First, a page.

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Jury's Pre-Trial Knowledge in Historical Perspective - The Distinction Between Pre-Trial Information and 'Prejudicial' Publicity

NCJ Number
Law and Contemporary Problems Volume: 43 Issue: 4 Dated: (Autumn 1980) Pages: 155-168
J M Hassett
Date Published
12 pages
A distinction should be made between an informed juror and a biased juror, according to this review of pretrial publicity in court cases from 13th century England to Watergate.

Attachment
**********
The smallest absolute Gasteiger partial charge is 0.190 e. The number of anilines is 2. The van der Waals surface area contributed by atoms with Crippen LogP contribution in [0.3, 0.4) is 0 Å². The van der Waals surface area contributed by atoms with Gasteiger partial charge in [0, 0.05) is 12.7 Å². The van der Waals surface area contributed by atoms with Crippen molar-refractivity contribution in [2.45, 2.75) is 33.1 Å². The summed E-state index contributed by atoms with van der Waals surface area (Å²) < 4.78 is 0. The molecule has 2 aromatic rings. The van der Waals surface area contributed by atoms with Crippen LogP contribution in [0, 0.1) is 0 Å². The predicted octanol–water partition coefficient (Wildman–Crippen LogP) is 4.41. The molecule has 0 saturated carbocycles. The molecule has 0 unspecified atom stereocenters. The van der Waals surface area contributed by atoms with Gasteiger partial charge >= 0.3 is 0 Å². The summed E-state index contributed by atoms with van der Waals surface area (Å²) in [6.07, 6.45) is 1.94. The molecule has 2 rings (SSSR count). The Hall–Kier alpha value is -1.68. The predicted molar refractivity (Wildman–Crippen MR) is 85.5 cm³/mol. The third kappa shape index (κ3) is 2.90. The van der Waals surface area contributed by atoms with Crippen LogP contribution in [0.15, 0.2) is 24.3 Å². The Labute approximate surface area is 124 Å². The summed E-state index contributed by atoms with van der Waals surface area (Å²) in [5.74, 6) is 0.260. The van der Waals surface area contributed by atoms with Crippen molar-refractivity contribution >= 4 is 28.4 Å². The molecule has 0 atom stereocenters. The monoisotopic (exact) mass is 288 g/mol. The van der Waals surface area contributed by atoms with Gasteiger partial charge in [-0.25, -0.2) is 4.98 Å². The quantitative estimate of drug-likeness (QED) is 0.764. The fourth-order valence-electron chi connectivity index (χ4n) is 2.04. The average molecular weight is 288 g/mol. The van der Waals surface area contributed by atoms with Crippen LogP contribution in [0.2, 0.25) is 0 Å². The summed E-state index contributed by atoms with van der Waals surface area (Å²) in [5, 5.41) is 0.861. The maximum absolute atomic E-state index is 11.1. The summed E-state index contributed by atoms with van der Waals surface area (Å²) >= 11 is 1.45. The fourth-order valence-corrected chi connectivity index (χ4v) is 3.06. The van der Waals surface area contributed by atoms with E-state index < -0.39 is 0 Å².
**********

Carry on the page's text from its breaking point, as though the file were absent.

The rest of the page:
Jury selection is based on the 6th amendment right to trial by an impartial jury. The idea that ignorance of public affairs is an attribute of a good juror has been dealt a heavy blow by the U.S. Court of Appeals decision affirming the convictions in the Watergate coverup. However, the court's continuing concern that it should monitor the jury's sources of knowledge about the case kept open the possibility of a dangerous judicial review of the fairness of journalistic stories. In fact, the origins and history of the jury are at odds with the idea that a juror should not have extrajudicial knowledge about the events at issue in a trial. For example, judges decided in 1280 that Florentine merchants living in London should be summoned when an issue arose about an act in Florence. This ancient right of the jury to rely on its own knowledge of the facts is the source of the jury's independence. The right was upheld as late as 1834 by a South Carolina court ruling that the jury may act in part on its own knowledge of the parties and their witnesses. Today jurors who are also witnesses must be sworn as witnesses, although this requirement developed independently of the issue of impartiality. This principle is now almost a necessary consequence of the hearsay rule. Examination of the Watergate case further supports the argument that judicial inquiry should focus on the juror's openmindedness and not on the quality of the publicity. Footnotes containing references are included.